An article in popular mechanics recently published about Ice Dam Prevention, and What to do if you have ice dam problems gets the basics:
To prevent an ice dam, don’t heat the roof, keep it cold. That way, the snow on the roof eventually dissipates without making large amounts of meltwater. The underside of the roof deck should not exceed 30 F. The best way to maintain low temperatures is by ensuring that there is adequate insulation and sealing gaps that let warm air pass into the attic from the house. The attic must also be ventilated, so that cold air is introduced into it and heated air escapes rapidly. Some remodeling contractors are under the impression that heat passing through the attic helps prevent ice dams, when just the opposite is true. Although excess heat moving from the attic through the roof rapidly melts snow, once the meltwater touches the cold eaves, it quickly freezes and forms an ice dam.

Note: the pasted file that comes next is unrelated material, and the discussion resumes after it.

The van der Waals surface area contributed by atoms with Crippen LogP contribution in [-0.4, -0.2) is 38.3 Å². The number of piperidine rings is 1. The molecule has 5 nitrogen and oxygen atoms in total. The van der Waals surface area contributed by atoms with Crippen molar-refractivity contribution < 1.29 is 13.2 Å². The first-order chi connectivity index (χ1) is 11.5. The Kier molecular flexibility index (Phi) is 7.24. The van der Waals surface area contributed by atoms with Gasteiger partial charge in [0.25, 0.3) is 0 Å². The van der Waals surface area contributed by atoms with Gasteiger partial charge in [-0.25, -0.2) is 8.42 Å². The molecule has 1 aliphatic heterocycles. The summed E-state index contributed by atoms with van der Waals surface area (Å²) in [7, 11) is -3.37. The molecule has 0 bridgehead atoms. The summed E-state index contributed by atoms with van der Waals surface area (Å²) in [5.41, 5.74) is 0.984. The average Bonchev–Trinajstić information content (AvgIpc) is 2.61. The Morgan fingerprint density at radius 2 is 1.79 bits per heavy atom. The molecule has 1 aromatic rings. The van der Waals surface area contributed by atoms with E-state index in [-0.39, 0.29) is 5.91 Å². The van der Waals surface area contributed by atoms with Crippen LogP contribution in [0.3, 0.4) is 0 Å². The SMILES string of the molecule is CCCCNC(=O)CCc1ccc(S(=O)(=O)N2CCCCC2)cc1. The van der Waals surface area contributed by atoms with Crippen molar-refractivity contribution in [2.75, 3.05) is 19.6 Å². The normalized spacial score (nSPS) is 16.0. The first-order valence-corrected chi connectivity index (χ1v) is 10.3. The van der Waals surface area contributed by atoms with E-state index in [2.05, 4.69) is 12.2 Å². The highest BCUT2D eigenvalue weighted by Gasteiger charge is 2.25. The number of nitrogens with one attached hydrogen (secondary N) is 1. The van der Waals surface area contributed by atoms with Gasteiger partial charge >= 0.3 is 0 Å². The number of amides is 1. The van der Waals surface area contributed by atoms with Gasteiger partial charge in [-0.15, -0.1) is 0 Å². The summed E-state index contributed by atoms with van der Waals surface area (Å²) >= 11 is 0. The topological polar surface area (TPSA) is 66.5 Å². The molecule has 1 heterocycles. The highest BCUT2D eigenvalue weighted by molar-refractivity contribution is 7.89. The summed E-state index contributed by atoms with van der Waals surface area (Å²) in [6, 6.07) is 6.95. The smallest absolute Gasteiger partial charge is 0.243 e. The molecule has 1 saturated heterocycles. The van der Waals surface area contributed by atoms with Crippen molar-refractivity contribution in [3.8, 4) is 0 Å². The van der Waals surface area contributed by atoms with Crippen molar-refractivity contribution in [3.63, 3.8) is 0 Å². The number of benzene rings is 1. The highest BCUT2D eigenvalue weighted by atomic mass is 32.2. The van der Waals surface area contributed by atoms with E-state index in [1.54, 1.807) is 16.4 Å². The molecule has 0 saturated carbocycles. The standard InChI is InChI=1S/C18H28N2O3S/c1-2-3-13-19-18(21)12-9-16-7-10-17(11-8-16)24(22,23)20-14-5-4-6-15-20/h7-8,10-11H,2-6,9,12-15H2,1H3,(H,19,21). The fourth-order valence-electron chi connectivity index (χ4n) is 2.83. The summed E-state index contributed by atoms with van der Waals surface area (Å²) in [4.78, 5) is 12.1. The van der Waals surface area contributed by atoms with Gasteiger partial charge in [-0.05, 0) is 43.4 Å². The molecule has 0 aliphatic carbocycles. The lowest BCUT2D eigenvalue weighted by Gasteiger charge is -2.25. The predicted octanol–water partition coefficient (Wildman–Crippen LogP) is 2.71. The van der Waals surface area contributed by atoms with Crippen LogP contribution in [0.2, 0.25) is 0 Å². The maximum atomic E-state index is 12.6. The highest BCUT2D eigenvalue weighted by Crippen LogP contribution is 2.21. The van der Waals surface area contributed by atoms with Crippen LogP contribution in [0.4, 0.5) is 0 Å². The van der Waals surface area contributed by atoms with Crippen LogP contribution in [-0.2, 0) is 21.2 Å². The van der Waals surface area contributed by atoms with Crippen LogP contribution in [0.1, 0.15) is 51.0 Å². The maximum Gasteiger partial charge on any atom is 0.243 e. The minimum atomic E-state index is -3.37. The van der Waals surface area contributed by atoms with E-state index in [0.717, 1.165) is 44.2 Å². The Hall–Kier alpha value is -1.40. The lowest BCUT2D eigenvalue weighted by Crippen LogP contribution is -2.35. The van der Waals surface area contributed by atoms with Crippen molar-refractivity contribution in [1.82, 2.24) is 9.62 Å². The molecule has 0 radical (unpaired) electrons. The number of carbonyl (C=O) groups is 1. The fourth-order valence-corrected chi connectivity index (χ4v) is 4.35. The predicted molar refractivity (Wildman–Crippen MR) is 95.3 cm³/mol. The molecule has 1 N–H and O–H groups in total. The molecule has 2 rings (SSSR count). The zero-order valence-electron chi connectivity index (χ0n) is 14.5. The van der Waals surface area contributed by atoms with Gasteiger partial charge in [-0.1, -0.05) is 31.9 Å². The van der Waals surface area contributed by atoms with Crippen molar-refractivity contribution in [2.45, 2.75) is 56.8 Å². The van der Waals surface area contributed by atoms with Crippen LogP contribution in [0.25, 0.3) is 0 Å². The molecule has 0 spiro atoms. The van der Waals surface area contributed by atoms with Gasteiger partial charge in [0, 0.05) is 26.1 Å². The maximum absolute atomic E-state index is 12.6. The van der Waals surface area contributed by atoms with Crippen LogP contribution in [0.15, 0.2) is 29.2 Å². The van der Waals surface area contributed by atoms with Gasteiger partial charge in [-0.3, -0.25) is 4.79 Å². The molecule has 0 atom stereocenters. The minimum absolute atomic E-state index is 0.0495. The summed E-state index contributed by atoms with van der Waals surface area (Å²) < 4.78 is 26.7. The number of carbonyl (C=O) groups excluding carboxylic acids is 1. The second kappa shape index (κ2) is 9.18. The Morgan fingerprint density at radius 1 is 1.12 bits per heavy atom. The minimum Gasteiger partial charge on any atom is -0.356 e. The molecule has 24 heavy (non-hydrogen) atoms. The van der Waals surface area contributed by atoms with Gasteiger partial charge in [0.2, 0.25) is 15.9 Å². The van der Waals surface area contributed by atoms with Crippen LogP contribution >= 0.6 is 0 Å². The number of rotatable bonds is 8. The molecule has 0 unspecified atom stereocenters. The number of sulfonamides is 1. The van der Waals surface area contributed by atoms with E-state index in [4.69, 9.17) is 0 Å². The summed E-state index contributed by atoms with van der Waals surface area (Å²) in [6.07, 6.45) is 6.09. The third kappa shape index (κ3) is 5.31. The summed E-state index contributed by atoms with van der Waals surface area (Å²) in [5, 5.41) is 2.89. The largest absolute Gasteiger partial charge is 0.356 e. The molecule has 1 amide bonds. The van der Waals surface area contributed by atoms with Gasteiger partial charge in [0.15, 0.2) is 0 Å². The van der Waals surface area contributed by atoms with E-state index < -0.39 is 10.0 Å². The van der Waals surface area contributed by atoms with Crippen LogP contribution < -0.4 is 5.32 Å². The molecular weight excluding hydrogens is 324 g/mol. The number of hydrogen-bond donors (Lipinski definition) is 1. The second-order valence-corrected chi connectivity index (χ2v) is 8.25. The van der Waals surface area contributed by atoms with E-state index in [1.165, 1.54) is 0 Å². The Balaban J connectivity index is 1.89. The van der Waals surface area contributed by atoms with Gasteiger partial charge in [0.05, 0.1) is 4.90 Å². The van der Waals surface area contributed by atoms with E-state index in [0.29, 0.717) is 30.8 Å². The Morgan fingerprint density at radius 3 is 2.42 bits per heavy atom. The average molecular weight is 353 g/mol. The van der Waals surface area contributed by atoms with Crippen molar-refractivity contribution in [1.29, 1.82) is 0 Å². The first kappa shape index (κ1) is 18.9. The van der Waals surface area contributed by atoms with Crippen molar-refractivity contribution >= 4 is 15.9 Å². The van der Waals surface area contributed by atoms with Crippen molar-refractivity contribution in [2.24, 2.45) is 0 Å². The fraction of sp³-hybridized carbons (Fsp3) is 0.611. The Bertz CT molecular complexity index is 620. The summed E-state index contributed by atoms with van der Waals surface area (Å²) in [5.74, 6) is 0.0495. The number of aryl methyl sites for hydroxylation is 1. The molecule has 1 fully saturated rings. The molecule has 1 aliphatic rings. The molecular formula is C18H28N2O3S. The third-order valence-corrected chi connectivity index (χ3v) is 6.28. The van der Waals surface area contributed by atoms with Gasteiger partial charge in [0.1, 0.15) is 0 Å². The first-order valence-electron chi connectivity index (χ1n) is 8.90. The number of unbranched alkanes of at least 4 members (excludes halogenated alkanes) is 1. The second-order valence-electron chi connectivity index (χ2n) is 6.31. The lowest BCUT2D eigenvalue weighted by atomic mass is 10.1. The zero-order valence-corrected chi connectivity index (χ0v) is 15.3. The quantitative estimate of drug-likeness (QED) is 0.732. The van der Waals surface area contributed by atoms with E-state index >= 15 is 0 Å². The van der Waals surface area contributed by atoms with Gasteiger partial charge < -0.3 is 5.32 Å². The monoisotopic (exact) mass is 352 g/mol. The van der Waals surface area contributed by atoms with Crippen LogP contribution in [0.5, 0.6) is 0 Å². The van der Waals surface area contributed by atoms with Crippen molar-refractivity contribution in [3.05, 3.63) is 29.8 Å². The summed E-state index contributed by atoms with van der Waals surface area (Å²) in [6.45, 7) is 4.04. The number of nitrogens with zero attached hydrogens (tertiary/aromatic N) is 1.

…Then the article falls short at really looking at solutions to identify root problems (other then proper insulation) and determining solutions. Instead it looks at situations where there’s a furnace in the attic, and then turns it’s focus to cosmetically hiding symptoms of ice dams. Before you go this route, you really should determine what the underlying problem is, and fix it.
If you don’t feel confident in attempting to diagnose and fix ice dam problems yourself, it’s always a good idea to contact a contractor that has a Minnesota State Certified Energy Auditor on staff, has experience in insulation & ventilation installs, fixing roof leaks and making stuff look good.